After 1946/47, the spontaneously formed social movements were often placed under official control also in the West, as political parties and official trade unions sought to establish their hegemony over left-wing politics. This bureaucratization of left-wing European social movements was followed by attempts to work through ‘proper’ institutional channels, such as parliaments or law courts in order to decide on what should happen with those who had collaborated with, worked for or allied themselves with National Socialism. Shortly afterwards we witness throughout Europe the emergence of a discourse of reconciliation which sometimes led to attempts to whitewash forms of collaboration. The various degrees to which these processes of institutionalization and bureaucratization disempowered the existing social movements and weakened their claims for a new post-war economic, social and political order should be explored in comparative perspective, making use of a number of European case studies.
We can distinguish between a number of ideal-typical cases: first, National Socialist Germany and its allies; secondly, countries occupied by National Socialism and offered the opportunity of collaboration; thirdly, in a category of its own, Britain as the only European opponent of National Socialism not occupied during the war (with the exception of the Channel Island which again pose interesting questions of collaboration and how to deal with this after the war); and fourthly, neutral countries not directly affected by the war but nevertheless facing difficult questions of how to position their countries vis-a-vis fascism and its opponents. As many scholars who have written on the neutral European countries during the Second World War have pointed out, actual neutrality, involving more than not being involved in the fighting, was an ambition often hard to achieve in practice. Clearly, one also has to take into account that the division of Europe into two blocs during the Cold War meant very different responses to the aims and ambitions of social movements to change the economic, social and political orders in Western and in Eastern Europe.
The conference should form the basis for an edited collection published by Palgrave Macmillan’s book series ‘History of Social Movements’. Therefore we aim to make the contributions to the conference as coherent and comparable as possible. Hence we kindly ask you to keep the following questions as lead questions of your analysis in mind when drafting your paper:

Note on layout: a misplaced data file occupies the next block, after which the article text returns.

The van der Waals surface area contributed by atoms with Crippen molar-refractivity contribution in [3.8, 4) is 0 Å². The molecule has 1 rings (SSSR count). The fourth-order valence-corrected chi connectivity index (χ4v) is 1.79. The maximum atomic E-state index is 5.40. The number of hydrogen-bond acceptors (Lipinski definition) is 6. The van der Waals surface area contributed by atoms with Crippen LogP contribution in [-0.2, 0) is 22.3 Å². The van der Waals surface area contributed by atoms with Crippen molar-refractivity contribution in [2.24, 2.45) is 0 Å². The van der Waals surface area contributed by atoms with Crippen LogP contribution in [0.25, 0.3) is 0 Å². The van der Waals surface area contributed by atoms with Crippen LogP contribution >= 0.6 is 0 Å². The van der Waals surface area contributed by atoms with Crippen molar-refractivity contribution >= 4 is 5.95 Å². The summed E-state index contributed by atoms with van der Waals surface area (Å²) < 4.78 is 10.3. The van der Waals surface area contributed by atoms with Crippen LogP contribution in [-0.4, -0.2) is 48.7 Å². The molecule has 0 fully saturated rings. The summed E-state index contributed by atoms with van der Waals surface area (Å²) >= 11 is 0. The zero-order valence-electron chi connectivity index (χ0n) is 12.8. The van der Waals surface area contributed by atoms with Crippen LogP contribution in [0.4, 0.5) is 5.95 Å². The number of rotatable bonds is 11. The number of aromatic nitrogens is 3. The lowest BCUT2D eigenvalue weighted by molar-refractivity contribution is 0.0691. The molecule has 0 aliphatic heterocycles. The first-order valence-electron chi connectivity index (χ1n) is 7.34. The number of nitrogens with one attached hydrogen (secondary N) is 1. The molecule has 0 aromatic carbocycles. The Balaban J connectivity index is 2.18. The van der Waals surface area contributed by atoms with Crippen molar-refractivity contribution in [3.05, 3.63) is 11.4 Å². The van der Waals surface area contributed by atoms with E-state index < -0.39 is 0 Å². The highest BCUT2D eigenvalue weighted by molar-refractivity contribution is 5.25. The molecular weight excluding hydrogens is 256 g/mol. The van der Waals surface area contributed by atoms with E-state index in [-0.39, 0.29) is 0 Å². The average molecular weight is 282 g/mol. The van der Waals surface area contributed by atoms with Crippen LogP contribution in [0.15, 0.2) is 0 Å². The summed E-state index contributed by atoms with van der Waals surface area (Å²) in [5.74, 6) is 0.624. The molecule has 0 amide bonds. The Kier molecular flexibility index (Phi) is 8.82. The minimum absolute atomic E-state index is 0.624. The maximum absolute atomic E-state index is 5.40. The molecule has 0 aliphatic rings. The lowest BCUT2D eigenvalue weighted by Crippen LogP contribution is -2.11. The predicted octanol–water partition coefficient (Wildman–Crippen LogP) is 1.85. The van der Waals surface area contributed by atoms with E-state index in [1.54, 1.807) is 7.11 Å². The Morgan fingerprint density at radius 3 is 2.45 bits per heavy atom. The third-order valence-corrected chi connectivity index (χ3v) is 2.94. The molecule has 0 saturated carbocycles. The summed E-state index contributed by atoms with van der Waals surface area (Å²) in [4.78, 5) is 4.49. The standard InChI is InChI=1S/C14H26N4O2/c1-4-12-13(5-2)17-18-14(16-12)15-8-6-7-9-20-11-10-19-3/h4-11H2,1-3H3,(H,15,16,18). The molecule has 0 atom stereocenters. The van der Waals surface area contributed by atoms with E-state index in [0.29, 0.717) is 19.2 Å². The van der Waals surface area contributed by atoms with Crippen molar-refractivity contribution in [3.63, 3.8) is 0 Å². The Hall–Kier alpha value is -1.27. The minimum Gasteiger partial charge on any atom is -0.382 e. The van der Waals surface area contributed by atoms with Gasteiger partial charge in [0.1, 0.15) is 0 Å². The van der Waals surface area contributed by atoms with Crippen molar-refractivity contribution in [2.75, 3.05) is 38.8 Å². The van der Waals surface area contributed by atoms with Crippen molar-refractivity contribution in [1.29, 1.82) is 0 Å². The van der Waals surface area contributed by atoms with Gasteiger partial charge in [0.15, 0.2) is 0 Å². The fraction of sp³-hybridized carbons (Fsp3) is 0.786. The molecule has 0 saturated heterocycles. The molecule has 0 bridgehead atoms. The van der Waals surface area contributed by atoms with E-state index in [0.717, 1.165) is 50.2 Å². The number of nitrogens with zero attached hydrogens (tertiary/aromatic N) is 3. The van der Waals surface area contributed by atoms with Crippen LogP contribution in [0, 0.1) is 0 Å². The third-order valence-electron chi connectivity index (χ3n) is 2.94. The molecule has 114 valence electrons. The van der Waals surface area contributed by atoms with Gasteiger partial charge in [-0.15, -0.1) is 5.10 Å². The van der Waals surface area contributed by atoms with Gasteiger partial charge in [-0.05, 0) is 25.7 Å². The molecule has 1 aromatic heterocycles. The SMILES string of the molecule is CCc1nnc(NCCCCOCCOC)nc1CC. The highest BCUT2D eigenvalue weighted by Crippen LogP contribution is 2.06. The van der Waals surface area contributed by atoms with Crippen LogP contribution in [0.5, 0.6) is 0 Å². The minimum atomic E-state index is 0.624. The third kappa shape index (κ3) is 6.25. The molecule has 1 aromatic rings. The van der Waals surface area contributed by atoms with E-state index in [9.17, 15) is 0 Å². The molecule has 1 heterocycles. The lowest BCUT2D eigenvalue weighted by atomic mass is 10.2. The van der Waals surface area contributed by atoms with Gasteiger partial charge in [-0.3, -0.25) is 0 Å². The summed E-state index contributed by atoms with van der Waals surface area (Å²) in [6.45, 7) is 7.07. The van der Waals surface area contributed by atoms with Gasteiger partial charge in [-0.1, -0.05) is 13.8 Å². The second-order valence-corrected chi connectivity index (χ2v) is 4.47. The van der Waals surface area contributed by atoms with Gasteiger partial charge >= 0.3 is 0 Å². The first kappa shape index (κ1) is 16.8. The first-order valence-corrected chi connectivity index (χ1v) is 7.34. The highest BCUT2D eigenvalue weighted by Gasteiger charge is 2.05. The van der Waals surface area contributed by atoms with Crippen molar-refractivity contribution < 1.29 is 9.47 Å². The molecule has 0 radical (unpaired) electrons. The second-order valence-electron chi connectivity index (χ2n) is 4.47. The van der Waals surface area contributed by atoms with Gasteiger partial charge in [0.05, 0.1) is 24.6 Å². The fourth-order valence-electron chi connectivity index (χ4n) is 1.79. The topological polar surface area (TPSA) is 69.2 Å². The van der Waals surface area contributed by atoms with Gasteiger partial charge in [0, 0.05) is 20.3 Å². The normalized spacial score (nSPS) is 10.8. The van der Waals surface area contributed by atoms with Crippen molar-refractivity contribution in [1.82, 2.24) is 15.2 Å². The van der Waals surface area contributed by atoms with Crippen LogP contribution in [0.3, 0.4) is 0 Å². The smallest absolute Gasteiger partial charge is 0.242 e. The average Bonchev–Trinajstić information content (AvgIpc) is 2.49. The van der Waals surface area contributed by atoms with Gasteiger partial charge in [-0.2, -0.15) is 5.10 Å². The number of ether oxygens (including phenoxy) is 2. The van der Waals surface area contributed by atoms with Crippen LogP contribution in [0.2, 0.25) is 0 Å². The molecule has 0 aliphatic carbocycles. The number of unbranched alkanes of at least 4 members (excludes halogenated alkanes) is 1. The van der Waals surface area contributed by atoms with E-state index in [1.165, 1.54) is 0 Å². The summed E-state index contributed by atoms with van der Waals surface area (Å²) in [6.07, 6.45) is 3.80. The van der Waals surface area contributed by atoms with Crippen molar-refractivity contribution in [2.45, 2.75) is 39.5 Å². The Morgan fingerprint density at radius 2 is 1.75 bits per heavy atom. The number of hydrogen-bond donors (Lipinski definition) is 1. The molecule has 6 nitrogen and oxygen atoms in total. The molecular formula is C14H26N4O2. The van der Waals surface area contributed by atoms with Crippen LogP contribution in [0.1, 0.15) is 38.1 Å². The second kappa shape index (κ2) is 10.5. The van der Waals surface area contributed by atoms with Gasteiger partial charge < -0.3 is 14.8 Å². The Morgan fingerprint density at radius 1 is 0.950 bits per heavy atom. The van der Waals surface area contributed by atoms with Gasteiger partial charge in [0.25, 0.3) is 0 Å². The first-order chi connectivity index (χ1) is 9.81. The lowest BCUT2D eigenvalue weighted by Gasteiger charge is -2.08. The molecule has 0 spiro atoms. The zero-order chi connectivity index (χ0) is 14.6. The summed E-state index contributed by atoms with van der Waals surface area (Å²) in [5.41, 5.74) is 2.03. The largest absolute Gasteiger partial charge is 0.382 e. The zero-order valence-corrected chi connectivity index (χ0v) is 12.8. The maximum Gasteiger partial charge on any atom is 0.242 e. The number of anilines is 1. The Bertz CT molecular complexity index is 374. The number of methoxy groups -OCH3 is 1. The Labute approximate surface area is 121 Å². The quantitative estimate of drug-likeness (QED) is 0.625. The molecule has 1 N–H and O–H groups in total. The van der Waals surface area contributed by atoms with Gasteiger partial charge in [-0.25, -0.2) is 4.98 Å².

• Did the post-war social movements have strong historical roots? Did they emerge under fascist rule, linked to the Resistance, or were they newly formed after the Second World War?
  • To what extent did those social movements enjoy broader support among the postwar public in your country of expertise?
  • How did the most relevant actors associated with these social movements justify the claim to dismiss entrepreneurs and leading managers and to expropriate their companies? How did they negociate their demands for a new policial and economic order?
  • What kind of new political and economic order did they want to establish?
  • How long did these movements survive as such? Were they put under official control or absorbed by the bureaucracy? Was there a longevity of their visions for the future?
  • What was the impact of changing political circumstances from 1946-47 onwards, when Europe stepped gradually into the era of the Cold War?
  • Are there hints of any impact of these social movements on the economic, social and political development in the second half of the 1940s?

Hotel accomodation will be taken care of, the provision of bursaries to assist with travel costs will be explored. The conference language will be English.
Please submit a proposal of about 500–700 words to
Marcel Boldorf and Stefan Berger.